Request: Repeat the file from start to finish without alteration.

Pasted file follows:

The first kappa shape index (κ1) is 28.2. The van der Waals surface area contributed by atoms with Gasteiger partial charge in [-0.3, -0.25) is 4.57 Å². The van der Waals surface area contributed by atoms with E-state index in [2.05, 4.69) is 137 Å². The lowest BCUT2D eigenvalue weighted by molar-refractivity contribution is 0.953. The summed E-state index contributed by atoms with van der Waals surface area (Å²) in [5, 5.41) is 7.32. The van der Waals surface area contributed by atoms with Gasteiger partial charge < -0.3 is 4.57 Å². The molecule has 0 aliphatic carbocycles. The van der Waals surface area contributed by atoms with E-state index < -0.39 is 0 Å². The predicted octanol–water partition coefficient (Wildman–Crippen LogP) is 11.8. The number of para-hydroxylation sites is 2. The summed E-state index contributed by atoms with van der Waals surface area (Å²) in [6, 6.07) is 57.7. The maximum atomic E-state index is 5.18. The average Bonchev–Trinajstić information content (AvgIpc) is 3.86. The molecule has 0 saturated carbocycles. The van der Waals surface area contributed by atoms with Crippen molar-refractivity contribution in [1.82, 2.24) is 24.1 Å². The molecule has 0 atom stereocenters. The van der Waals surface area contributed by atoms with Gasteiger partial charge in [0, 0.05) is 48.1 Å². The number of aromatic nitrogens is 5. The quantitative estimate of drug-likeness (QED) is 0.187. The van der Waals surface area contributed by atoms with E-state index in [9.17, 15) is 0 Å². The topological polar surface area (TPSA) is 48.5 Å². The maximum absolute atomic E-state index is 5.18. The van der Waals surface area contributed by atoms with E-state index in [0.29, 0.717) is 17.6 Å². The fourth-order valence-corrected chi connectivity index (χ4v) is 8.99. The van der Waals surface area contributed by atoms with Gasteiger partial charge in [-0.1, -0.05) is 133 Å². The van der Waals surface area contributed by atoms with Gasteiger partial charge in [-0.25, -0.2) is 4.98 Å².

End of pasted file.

The first kappa shape index (κ1) is 28.2. The van der Waals surface area contributed by atoms with Gasteiger partial charge in [-0.3, -0.25) is 4.57 Å². The van der Waals surface area contributed by atoms with E-state index in [2.05, 4.69) is 137 Å². The lowest BCUT2D eigenvalue weighted by molar-refractivity contribution is 0.953. The summed E-state index contributed by atoms with van der Waals surface area (Å²) in [5, 5.41) is 7.32. The van der Waals surface area contributed by atoms with Gasteiger partial charge < -0.3 is 4.57 Å². The molecule has 0 aliphatic carbocycles. The van der Waals surface area contributed by atoms with E-state index < -0.39 is 0 Å². The predicted octanol–water partition coefficient (Wildman–Crippen LogP) is 11.8. The number of para-hydroxylation sites is 2. The summed E-state index contributed by atoms with van der Waals surface area (Å²) in [6, 6.07) is 57.7. The maximum atomic E-state index is 5.18. The average Bonchev–Trinajstić information content (AvgIpc) is 3.86. The molecule has 0 saturated carbocycles. The van der Waals surface area contributed by atoms with Crippen molar-refractivity contribution in [1.82, 2.24) is 24.1 Å². The molecule has 0 atom stereocenters. The van der Waals surface area contributed by atoms with Gasteiger partial charge in [0, 0.05) is 48.1 Å². The number of aromatic nitrogens is 5. The quantitative estimate of drug-likeness (QED) is 0.187. The van der Waals surface area contributed by atoms with E-state index in [9.17, 15) is 0 Å². The topological polar surface area (TPSA) is 48.5 Å². The maximum absolute atomic E-state index is 5.18. The van der Waals surface area contributed by atoms with E-state index in [0.29, 0.717) is 17.6 Å². The fourth-order valence-corrected chi connectivity index (χ4v) is 8.99. The van der Waals surface area contributed by atoms with Gasteiger partial charge in [-0.1, -0.05) is 133 Å². The van der Waals surface area contributed by atoms with Gasteiger partial charge in [-0.25, -0.2) is 4.98 Å².